Ireland is policing big tech: “play by our rules”

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| The European | 1st November 2018
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The European Union has adopted a strict stance on protecting consumer data. It is monitoring the business practices of tech companies to check if they are violating the General Data Protection Regulation (GDPR), the European regulation which governs data privacy.

The big tech companies violate the rules laid down in GDPR. The stiff penalties imposed by the EU watchdogs have been successful in containing the malpractices of big tech companies. However, the temptation of using consumer data for corporate benefits is too high.

Tech Companies and Dublin (The Republic of Ireland)

Dublin, the capital city of The Republic of Ireland is the Mecca of tech companies. Google, Facebook, PayPal, Microsoft, eBay and LinkedIn are some of the big names which operate their European businesses from Dublin. In fact, the area around Grand Canal Dock of Dublin, where most tech companies are located, is named as “Silicon Docks”. This name represents Dublin’s ties with the Silicon Valley of the USA.

Dublin as a Tech Hub

The first thought which comes to mind when thinking about why the tech companies have chosen Dublin is that Ireland has low corporate tax rates. To a certain extent, this is true. However, Cyprus and Estonia also rank amongst the top destinations with low corporate tax rates. In fact, Estonia ranks on top for “ease of doing business”.

The business potential of Dublin can be understood by reading the following facts and figures (stated on “Dublin Chamber” website).

Dublin is home to:

• 9 of the top 10 global ICT companies
• 50 percent of the world’s top banks
• 250 global financial institutions
• 10 of the world’s top 20 insurance companies
• 9 of the world’s top 10 pharmaceutical companies
• 17 of the world’s top 25 medium tech companies

Dublin – Financial Times (2016) European Business Rankings:

Rank (2): Most business-friendly city

Rank (3): Most attractive city for Foreign Direct Investment.

IDA Ireland is the agency responsible for the attraction and retention of inward FDI into Ireland. IDA encourages and supports tech and innovation.

Rank (3): Economic Potential

Dublin – Population: 1,345,402

Educational Institutes: Dublin has 3 universities, 4 institutes of technology, 3 national educational institutions, 10 associated colleges and colleges of education. Besides these institutes, there are many private colleges.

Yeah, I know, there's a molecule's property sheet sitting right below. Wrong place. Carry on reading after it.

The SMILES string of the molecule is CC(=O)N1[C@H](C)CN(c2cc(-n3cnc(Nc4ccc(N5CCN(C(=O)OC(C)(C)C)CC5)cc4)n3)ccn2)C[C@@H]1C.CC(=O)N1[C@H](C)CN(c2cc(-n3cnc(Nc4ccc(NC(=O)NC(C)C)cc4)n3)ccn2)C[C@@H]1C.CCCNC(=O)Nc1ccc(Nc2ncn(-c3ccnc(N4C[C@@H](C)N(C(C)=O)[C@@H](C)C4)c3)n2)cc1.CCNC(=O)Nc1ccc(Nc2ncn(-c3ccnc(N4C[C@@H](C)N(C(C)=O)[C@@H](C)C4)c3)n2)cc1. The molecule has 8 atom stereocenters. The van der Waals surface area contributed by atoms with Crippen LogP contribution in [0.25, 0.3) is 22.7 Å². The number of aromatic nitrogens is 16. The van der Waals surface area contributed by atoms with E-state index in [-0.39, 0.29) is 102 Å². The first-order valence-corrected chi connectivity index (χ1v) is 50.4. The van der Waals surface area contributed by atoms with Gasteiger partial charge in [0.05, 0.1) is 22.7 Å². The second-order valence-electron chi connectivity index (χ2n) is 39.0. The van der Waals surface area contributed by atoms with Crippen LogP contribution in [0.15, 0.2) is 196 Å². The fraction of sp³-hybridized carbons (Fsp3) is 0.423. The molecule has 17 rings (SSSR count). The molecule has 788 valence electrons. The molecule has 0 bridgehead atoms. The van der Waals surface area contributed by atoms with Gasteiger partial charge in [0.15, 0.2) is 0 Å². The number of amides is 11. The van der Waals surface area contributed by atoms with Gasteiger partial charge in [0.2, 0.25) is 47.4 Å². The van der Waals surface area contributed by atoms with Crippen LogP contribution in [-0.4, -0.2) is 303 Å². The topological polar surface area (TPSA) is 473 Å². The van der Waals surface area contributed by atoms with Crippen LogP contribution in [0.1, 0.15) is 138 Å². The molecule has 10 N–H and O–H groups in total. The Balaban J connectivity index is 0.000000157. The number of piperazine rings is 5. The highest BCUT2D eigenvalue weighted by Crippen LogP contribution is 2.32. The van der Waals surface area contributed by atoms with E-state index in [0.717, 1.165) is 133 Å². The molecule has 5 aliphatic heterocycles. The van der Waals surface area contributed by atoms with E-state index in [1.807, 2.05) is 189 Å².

Young and talented workforce: Over a third of Dublin’s population has a higher level of education. 42 percent of the people holding a PHD in Ireland live in Dublin.

Dublin boasts state-of-the-art information technology infrastructure and high internet connectivity speeds.

For the above reasons, Dublin is rightly dubbed as “Tech Hub of Europe”.

Brexit and “The Republic of Ireland”

The Republic of Ireland is an EU member country. It should not be confused with Northern Ireland, which is a part of the United Kingdom. Dublin, the capital city of The Republic of Ireland will gain from Brexit. Banks, financial institutions along with other different businesses are already shifting to Dublin.

Latest News

CNBC (24 October 2018) reports:

“Dale Sunderland, Deputy Commissioner of Ireland’s Data Protection Commission has a clear message for companies that want to do business in Europe: play by our data privacy rules”.

Sunderland says:

“What the EU says with GDPR is if you wish to provide services to people within the European Union, here is the rule book by which you must play, so I think that’s quite fair”.

Ireland’s Data Protection Commission – Ongoing Investigations

Facebook

The Irish Data Protection Commission is investigating Facebook over a security breach (September 2018) that exposed the data of 29 million users, including 3 million in Europe.

Commenting on this investigation, Sunderland said:

“Over the coming months we will conclude our investigation into that matter and we will provide a very fair and thorough assessment of the facts”.

Twitter is also being investigated “over claims the company failed to provide a user with requested personal data”.

For Twitter’s investigation, Sunderland said:

“It’s a very important issue for our office that we will thoroughly and fairly assess and investigate”.

Fines for violating GDPR

Companies that fail to comply with GDPR can face fines of up to 4 percent of global annual revenues or 20 Million Euros, whichever is higher. (For Facebook, it might reach US $1.63 billion)

Are Tech companies welcoming GDPR?

The EU regulators will praise their own initiative. However, if foreign big tech executives praise GDPR then only one can say GDPR has set the bar high for protecting consumer data from being hijacked by tech companies.

Apple CEO Tim Cook has praised Europe’s GDPR. He also has called for comprehensive Federal Data Privacy Regulation in the USA.

A delicate situation for The Republic of Ireland

Dublin is playing with a double-edged sword. If it comes down too hard on the tech companies, then it might risk losing new investment. If it goes soft, then its brethren from the EU bloc will not be happy.

Brexit will create new economic opportunities for The Republic of Ireland. The country will have to walk a fine line to keep the existing tech businesses and welcome new FDI all the while monitoring non-compliance of GDPR by tech companies.

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